- The Washington Times - Tuesday, September 25, 2001

Advertisers have raised Old Glory, and Lady Liberty too: The oft-shallow world of American promotional culture has had a patriotic awakening in past weeks as it searches for a proper but profitable wartime footing.

It is a tricky business. Offer a touching image of the flag and consumers approve. Sell something with it and they just plain revolt.

Which was the case at the Seattle Times. At a time when many newspapers had tucked a free printed American flag into their pages, the Times featured a $15, glossy reproduction of its Sept. 11 front page as a kind of collectible, just a day after the terrorist attack. Readers accused the daily of trying to profit from tragedy with a "cheap souvenir."

Not so, countered Editor Michael Fancher. Some people, he said, "want them as a piece of history."

History spells charity to some.

A 300-page instant book is already in the works. Titled "09/11 8:48 AM," it will be published by Book Surge on Sept. 30 and is said to be in "raw style."

Wisely, the company is donating all profits to the Red Cross. HarperCollins will publish "God Bless America" later this year, also donating profits to charity.

Clothing store Old Navy is printing a special edition flag T-shirt minus its company logo, donating the $5 purchase price to the United Way.

Sensitivity rules elsewhere.

National ad campaigns for Sears, Kmart, General Electric and Lockheed Martin have homed in on the flag or the Statue of Liberty, incorporating only a minuscule logo or none at all. Anheuser-Busch will soon replace 250 of its billboards and stadium signs with an American flag, with no brand name or company identification whatsoever.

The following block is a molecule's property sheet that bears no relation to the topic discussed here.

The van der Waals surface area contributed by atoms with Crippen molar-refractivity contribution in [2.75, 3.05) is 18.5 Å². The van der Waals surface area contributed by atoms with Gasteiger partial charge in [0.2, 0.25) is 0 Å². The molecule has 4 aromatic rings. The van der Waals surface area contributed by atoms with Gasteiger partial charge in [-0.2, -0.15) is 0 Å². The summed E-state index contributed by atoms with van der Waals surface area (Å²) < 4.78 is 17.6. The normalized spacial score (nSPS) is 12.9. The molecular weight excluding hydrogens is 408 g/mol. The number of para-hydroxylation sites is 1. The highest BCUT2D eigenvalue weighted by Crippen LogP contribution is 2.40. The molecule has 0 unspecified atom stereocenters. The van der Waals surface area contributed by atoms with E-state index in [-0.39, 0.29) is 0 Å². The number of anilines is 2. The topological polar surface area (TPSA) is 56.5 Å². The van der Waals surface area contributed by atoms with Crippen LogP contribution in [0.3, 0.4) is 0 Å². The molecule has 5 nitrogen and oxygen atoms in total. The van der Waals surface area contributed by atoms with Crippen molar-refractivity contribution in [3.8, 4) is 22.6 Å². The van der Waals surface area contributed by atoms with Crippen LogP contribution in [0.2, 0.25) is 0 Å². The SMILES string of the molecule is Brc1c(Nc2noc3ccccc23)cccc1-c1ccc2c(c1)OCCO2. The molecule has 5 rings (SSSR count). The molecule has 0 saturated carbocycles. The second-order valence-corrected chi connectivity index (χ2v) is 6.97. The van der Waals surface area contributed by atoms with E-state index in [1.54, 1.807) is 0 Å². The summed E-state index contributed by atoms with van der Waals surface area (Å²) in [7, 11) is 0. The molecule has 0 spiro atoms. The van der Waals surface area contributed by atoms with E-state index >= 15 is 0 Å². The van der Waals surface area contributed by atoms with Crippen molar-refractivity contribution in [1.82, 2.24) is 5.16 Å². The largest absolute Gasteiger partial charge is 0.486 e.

In the difficult days after the attack, businesses like Subway responded with appropriate gravitas, offering a message of condolence in simple black and white, with no images whatsoever.

Meanwhile, the old materialistic marketplace may have changed forever.

"Things that might have worked on Sept. 10 are no longer valid," said George Gendron, editor of Inc. magazine. "It has become time to turn down the volume, to develop a new set of eyes. Everyone in the public relations field and the media is struggling with it."

Stories, graphics and even captions are now triple-checked at the magazine, Mr. Gendron said. "We have formed a sensitivity committee to determine what's appropriate to go out with our brand on it."

His caution is well-founded. To the dismay of some readers and advertisers alike, People magazine kept ads in its Sept. 11-based issue, with inopportune pairings of sassy commercial pitches and tragic news photos.

"We had only a scant, few hours to respond to catastrophic events, and we did the best we could," noted a spokeswoman.

Still, many businesses altered ad campaigns or canceled them altogether out of sympathy or fear of offending a public riveted by days of commercial-free news coverage. More than $1 billion in advertising may have been lost in those four days, according to initial industry estimates.

Some companies are finding a reinvented voice with "Buy American" themes, particularly automakers. Both GM and Ford have opted to offer zero percent financing with new campaigns called "Keep America Rolling" and "Ford Drives America," respectively.

But high hopes remain in the marketing community. "What kind of advertising should we do?" asked an Adweek editorial yesterday. "The proper response is defiant normalism if we want consumers to have confidence, we have to be confident."

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